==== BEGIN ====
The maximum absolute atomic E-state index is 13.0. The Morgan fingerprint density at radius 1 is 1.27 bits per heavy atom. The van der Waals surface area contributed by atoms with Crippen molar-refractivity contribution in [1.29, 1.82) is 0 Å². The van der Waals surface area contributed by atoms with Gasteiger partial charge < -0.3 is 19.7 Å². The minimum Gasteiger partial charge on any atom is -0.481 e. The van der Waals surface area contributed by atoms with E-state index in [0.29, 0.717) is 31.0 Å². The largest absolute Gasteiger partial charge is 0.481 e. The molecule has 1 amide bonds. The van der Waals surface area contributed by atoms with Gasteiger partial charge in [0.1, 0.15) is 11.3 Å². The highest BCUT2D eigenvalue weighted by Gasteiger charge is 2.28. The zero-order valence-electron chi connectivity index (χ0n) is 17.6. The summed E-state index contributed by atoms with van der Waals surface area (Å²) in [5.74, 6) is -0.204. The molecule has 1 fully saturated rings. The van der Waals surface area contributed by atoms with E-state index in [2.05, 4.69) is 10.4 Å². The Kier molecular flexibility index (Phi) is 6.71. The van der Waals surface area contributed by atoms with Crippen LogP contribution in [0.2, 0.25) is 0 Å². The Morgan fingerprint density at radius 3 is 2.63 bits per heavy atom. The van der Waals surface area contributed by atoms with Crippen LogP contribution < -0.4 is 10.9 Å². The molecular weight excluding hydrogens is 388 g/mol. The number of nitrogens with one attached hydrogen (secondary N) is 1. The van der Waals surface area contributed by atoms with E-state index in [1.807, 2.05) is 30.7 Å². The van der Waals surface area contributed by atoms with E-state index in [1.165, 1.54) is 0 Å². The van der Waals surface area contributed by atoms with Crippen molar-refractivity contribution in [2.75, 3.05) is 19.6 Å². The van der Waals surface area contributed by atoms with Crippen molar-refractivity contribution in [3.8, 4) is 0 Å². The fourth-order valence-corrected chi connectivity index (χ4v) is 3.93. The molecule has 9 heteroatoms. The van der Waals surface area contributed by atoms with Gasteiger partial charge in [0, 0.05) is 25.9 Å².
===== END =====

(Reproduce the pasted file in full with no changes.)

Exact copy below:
The maximum absolute atomic E-state index is 13.0. The Morgan fingerprint density at radius 1 is 1.27 bits per heavy atom. The van der Waals surface area contributed by atoms with Crippen molar-refractivity contribution in [1.29, 1.82) is 0 Å². The van der Waals surface area contributed by atoms with Gasteiger partial charge < -0.3 is 19.7 Å². The minimum Gasteiger partial charge on any atom is -0.481 e. The van der Waals surface area contributed by atoms with E-state index in [0.29, 0.717) is 31.0 Å². The largest absolute Gasteiger partial charge is 0.481 e. The molecule has 1 amide bonds. The van der Waals surface area contributed by atoms with Gasteiger partial charge in [0.1, 0.15) is 11.3 Å². The highest BCUT2D eigenvalue weighted by Gasteiger charge is 2.28. The zero-order valence-electron chi connectivity index (χ0n) is 17.6. The summed E-state index contributed by atoms with van der Waals surface area (Å²) in [5.74, 6) is -0.204. The molecule has 1 fully saturated rings. The van der Waals surface area contributed by atoms with E-state index in [2.05, 4.69) is 10.4 Å². The Kier molecular flexibility index (Phi) is 6.71. The van der Waals surface area contributed by atoms with Crippen LogP contribution in [0.2, 0.25) is 0 Å². The Morgan fingerprint density at radius 3 is 2.63 bits per heavy atom. The van der Waals surface area contributed by atoms with Crippen LogP contribution < -0.4 is 10.9 Å². The molecular weight excluding hydrogens is 388 g/mol. The number of nitrogens with one attached hydrogen (secondary N) is 1. The van der Waals surface area contributed by atoms with E-state index in [1.807, 2.05) is 30.7 Å². The van der Waals surface area contributed by atoms with E-state index in [1.165, 1.54) is 0 Å². The van der Waals surface area contributed by atoms with Crippen molar-refractivity contribution in [2.75, 3.05) is 19.6 Å². The van der Waals surface area contributed by atoms with Crippen molar-refractivity contribution in [3.8, 4) is 0 Å². The fourth-order valence-corrected chi connectivity index (χ4v) is 3.93. The molecule has 9 heteroatoms. The van der Waals surface area contributed by atoms with Gasteiger partial charge in [0, 0.05) is 25.9 Å².